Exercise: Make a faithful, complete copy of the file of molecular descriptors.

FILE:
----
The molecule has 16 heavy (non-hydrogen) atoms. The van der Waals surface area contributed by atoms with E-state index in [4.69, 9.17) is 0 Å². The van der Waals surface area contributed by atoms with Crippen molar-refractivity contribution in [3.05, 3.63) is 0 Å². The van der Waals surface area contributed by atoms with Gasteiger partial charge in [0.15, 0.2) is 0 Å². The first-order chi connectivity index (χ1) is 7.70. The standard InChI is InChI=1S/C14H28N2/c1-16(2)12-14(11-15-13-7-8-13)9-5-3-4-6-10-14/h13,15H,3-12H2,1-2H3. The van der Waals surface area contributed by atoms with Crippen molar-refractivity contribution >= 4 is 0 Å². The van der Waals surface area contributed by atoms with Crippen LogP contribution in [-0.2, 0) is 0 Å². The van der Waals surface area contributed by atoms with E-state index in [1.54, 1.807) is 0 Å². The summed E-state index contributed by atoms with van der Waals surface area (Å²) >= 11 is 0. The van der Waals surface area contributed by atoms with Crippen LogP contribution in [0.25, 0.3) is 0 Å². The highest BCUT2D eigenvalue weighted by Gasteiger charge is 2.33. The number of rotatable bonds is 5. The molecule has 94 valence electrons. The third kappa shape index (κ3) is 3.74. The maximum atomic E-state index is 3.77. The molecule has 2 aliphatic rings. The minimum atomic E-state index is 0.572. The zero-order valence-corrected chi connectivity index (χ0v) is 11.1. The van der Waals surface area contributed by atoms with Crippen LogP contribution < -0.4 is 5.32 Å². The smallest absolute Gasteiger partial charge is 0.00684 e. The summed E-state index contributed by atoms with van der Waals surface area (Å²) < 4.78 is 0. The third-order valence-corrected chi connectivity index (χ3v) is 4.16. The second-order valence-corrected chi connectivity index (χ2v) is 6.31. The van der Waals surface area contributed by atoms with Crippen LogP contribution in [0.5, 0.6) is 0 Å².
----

The molecule has 16 heavy (non-hydrogen) atoms. The van der Waals surface area contributed by atoms with E-state index in [4.69, 9.17) is 0 Å². The van der Waals surface area contributed by atoms with Crippen molar-refractivity contribution in [3.05, 3.63) is 0 Å². The van der Waals surface area contributed by atoms with Gasteiger partial charge in [0.15, 0.2) is 0 Å². The first-order chi connectivity index (χ1) is 7.70. The standard InChI is InChI=1S/C14H28N2/c1-16(2)12-14(11-15-13-7-8-13)9-5-3-4-6-10-14/h13,15H,3-12H2,1-2H3. The van der Waals surface area contributed by atoms with Crippen molar-refractivity contribution >= 4 is 0 Å². The van der Waals surface area contributed by atoms with Crippen LogP contribution in [-0.2, 0) is 0 Å². The van der Waals surface area contributed by atoms with E-state index in [1.54, 1.807) is 0 Å². The summed E-state index contributed by atoms with van der Waals surface area (Å²) >= 11 is 0. The van der Waals surface area contributed by atoms with Crippen LogP contribution in [0.25, 0.3) is 0 Å². The highest BCUT2D eigenvalue weighted by Gasteiger charge is 2.33. The number of rotatable bonds is 5. The molecule has 94 valence electrons. The third kappa shape index (κ3) is 3.74. The maximum atomic E-state index is 3.77. The molecule has 2 aliphatic rings. The minimum atomic E-state index is 0.572. The zero-order valence-corrected chi connectivity index (χ0v) is 11.1. The van der Waals surface area contributed by atoms with Crippen LogP contribution < -0.4 is 5.32 Å². The smallest absolute Gasteiger partial charge is 0.00684 e. The summed E-state index contributed by atoms with van der Waals surface area (Å²) < 4.78 is 0. The third-order valence-corrected chi connectivity index (χ3v) is 4.16. The second-order valence-corrected chi connectivity index (χ2v) is 6.31. The van der Waals surface area contributed by atoms with Crippen LogP contribution in [0.5, 0.6) is 0 Å².